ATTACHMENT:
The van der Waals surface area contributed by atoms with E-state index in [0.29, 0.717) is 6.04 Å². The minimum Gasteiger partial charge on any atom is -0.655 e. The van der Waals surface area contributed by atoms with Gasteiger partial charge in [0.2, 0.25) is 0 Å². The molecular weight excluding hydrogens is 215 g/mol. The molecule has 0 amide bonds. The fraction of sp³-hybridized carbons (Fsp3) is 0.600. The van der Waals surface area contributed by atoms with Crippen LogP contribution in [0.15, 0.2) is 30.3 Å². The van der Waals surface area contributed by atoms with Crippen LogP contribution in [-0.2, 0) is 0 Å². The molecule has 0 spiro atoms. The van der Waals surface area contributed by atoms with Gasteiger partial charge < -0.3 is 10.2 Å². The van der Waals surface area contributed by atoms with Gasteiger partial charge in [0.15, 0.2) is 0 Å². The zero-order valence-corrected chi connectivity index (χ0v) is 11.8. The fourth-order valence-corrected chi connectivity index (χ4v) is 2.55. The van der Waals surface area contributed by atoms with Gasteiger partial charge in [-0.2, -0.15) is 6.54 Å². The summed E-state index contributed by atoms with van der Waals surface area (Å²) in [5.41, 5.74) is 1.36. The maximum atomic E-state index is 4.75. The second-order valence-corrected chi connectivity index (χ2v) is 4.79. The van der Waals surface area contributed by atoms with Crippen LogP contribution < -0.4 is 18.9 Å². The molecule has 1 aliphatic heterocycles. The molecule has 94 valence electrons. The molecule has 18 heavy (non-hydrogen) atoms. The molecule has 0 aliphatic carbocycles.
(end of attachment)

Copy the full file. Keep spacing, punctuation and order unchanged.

The van der Waals surface area contributed by atoms with E-state index in [0.29, 0.717) is 6.04 Å². The minimum Gasteiger partial charge on any atom is -0.655 e. The van der Waals surface area contributed by atoms with Gasteiger partial charge in [0.2, 0.25) is 0 Å². The molecular weight excluding hydrogens is 215 g/mol. The molecule has 0 amide bonds. The fraction of sp³-hybridized carbons (Fsp3) is 0.600. The van der Waals surface area contributed by atoms with Crippen LogP contribution in [0.15, 0.2) is 30.3 Å². The van der Waals surface area contributed by atoms with Crippen LogP contribution in [-0.2, 0) is 0 Å². The molecule has 0 spiro atoms. The van der Waals surface area contributed by atoms with Gasteiger partial charge < -0.3 is 10.2 Å². The van der Waals surface area contributed by atoms with Gasteiger partial charge in [0.15, 0.2) is 0 Å². The zero-order valence-corrected chi connectivity index (χ0v) is 11.8. The fourth-order valence-corrected chi connectivity index (χ4v) is 2.55. The van der Waals surface area contributed by atoms with Gasteiger partial charge in [-0.2, -0.15) is 6.54 Å². The summed E-state index contributed by atoms with van der Waals surface area (Å²) in [5.41, 5.74) is 1.36. The maximum atomic E-state index is 4.75. The second-order valence-corrected chi connectivity index (χ2v) is 4.79. The van der Waals surface area contributed by atoms with Crippen LogP contribution < -0.4 is 18.9 Å². The molecule has 1 aliphatic heterocycles. The molecule has 94 valence electrons. The molecule has 18 heavy (non-hydrogen) atoms. The molecule has 0 aliphatic carbocycles.